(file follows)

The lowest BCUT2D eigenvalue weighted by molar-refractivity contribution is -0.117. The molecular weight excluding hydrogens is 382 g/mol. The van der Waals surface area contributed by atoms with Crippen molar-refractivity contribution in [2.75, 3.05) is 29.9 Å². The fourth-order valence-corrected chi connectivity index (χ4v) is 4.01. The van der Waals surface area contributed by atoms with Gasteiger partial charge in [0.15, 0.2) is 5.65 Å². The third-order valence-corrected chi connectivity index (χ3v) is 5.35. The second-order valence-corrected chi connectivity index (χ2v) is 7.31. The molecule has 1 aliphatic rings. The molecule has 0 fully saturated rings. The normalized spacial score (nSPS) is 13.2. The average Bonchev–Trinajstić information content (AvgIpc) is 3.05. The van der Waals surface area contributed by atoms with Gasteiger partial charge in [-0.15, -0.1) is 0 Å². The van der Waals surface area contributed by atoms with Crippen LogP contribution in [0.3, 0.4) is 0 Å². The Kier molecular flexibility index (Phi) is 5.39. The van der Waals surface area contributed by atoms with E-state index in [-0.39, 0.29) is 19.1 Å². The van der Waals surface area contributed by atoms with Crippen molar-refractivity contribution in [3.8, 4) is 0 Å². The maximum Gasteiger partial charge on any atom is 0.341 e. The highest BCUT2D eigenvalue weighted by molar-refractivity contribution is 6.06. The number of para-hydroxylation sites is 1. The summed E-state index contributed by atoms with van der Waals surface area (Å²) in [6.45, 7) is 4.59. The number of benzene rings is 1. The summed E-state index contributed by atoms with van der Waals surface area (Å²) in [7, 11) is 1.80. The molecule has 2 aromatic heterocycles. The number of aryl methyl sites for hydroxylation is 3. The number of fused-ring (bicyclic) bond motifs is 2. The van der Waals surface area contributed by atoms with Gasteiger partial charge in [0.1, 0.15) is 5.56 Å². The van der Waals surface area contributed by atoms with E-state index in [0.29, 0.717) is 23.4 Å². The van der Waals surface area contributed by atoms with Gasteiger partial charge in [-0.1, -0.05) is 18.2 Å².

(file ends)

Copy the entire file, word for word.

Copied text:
The lowest BCUT2D eigenvalue weighted by molar-refractivity contribution is -0.117. The molecular weight excluding hydrogens is 382 g/mol. The van der Waals surface area contributed by atoms with Crippen molar-refractivity contribution in [2.75, 3.05) is 29.9 Å². The fourth-order valence-corrected chi connectivity index (χ4v) is 4.01. The van der Waals surface area contributed by atoms with Gasteiger partial charge in [0.15, 0.2) is 5.65 Å². The third-order valence-corrected chi connectivity index (χ3v) is 5.35. The second-order valence-corrected chi connectivity index (χ2v) is 7.31. The molecule has 1 aliphatic rings. The molecule has 0 fully saturated rings. The normalized spacial score (nSPS) is 13.2. The average Bonchev–Trinajstić information content (AvgIpc) is 3.05. The van der Waals surface area contributed by atoms with Gasteiger partial charge in [-0.15, -0.1) is 0 Å². The van der Waals surface area contributed by atoms with Crippen LogP contribution in [0.3, 0.4) is 0 Å². The Kier molecular flexibility index (Phi) is 5.39. The van der Waals surface area contributed by atoms with E-state index in [-0.39, 0.29) is 19.1 Å². The van der Waals surface area contributed by atoms with Crippen molar-refractivity contribution in [3.8, 4) is 0 Å². The maximum Gasteiger partial charge on any atom is 0.341 e. The highest BCUT2D eigenvalue weighted by molar-refractivity contribution is 6.06. The number of para-hydroxylation sites is 1. The summed E-state index contributed by atoms with van der Waals surface area (Å²) in [6.45, 7) is 4.59. The number of benzene rings is 1. The summed E-state index contributed by atoms with van der Waals surface area (Å²) in [7, 11) is 1.80. The molecule has 2 aromatic heterocycles. The number of aryl methyl sites for hydroxylation is 3. The number of fused-ring (bicyclic) bond motifs is 2. The van der Waals surface area contributed by atoms with Gasteiger partial charge in [0.1, 0.15) is 5.56 Å². The van der Waals surface area contributed by atoms with E-state index in [0.29, 0.717) is 23.4 Å². The van der Waals surface area contributed by atoms with Gasteiger partial charge in [-0.1, -0.05) is 18.2 Å².